Growing up, experiencing the US via only the films and TV that reached the fair shores of Britain, it was my belief that the road trip was the most fundamental of American traditions - a type of pilgrimage that everyone must do at least once.
I've lived in the US now for five years, and in that time the longest drive I've done was a return trip to Crater Lake from San Francisco and back again. You can do it in a day each way if you really must, but I took three just to make it a little more relaxed. It's definitely a road trip, but for some reason any drive that finishes where it started doesn't quite feel like a proper road trip.
This year, though, my and my boyfriend learnt with some surprise (and not quite enough notice) that his job was moving to Denver - as he'd requested, since it is his hometown, but a year or two earlier than we thought the transfer would come through. I'd been in San Francisco for five years (four more than I originally planned) and so I was more than happy to follow him here.
Many people's first reaction to learning that I was moving to Denver was knowing that it definitely existed, but being somewhat unsure of where it is. That's fair enough, because it's pretty much in the middle of nowhere - nestled alongside the Continental Divide and the Rocky Mountains, with nothing but plains and mountains surrounding it.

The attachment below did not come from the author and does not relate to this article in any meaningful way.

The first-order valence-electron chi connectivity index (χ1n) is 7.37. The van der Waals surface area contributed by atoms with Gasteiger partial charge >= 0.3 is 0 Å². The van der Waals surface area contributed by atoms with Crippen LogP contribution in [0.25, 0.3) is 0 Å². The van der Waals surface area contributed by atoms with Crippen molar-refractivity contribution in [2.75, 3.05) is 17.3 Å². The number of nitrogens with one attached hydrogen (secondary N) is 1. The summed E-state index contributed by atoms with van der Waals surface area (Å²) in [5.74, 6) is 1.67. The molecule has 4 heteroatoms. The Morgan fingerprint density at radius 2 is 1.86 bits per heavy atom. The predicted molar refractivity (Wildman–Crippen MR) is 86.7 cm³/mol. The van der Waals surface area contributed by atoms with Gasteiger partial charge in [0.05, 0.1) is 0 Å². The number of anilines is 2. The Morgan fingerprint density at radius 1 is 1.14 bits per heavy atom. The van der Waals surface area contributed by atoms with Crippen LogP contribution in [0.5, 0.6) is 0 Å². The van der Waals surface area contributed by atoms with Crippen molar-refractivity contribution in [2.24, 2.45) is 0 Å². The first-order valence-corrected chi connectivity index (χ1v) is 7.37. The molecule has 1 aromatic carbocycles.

If California is the end of the American Wild West, then Colorado is arguably the start. Everything in between is a stunning collection of wild, harsh environments, and it would be doing a disservice to merely fly over them, as I have many times before.
Given this, it was almost a certainty that I would want to drive from my old home in San Francisco to the new one in Denver - and drive we did.
The portion of the drive through California is one I've done many times before - as it passes directly next to Lake Tahoe, the "local" ski basin for the Bay Area (even though it's almost four hours away on a good day).
While the Bay has some excellent geography and viewpoints - which I'd done a tour of on my motorbike the day before the move - most of this drive is a thoroughly boring drive across California's Central Valley. Two hours of flat nothing is finally interrupted by Sacramento, which then leads into the foothills of the Sierra Nevada.
The Sierras have been my closest "real" mountains for many years, and they're stunning in their own right. This is the range that contains at least four different National Parks, including Yosemite, and where even the more normal mountain passes offer stunning vistas.